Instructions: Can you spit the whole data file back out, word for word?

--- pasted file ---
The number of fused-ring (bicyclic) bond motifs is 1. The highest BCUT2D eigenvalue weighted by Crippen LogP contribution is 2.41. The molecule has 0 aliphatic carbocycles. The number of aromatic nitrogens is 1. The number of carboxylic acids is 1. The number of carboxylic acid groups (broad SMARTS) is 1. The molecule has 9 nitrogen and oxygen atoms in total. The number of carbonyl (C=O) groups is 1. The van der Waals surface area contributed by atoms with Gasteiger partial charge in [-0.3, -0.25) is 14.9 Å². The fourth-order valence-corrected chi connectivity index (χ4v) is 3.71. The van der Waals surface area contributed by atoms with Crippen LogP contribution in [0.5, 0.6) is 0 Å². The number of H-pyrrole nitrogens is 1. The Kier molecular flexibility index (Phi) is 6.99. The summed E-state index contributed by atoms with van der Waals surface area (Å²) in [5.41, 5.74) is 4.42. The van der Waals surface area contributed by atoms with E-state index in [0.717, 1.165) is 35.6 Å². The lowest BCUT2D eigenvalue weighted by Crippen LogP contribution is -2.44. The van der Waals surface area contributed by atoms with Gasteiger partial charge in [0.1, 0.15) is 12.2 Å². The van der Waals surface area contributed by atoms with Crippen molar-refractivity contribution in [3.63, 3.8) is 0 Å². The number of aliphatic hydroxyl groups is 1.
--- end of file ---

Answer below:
The number of fused-ring (bicyclic) bond motifs is 1. The highest BCUT2D eigenvalue weighted by Crippen LogP contribution is 2.41. The molecule has 0 aliphatic carbocycles. The number of aromatic nitrogens is 1. The number of carboxylic acids is 1. The number of carboxylic acid groups (broad SMARTS) is 1. The molecule has 9 nitrogen and oxygen atoms in total. The number of carbonyl (C=O) groups is 1. The van der Waals surface area contributed by atoms with Gasteiger partial charge in [-0.3, -0.25) is 14.9 Å². The fourth-order valence-corrected chi connectivity index (χ4v) is 3.71. The van der Waals surface area contributed by atoms with Crippen LogP contribution in [0.5, 0.6) is 0 Å². The number of H-pyrrole nitrogens is 1. The Kier molecular flexibility index (Phi) is 6.99. The summed E-state index contributed by atoms with van der Waals surface area (Å²) in [5.41, 5.74) is 4.42. The van der Waals surface area contributed by atoms with E-state index in [0.717, 1.165) is 35.6 Å². The lowest BCUT2D eigenvalue weighted by Crippen LogP contribution is -2.44. The van der Waals surface area contributed by atoms with Gasteiger partial charge in [0.1, 0.15) is 12.2 Å². The van der Waals surface area contributed by atoms with Crippen molar-refractivity contribution in [3.63, 3.8) is 0 Å². The number of aliphatic hydroxyl groups is 1.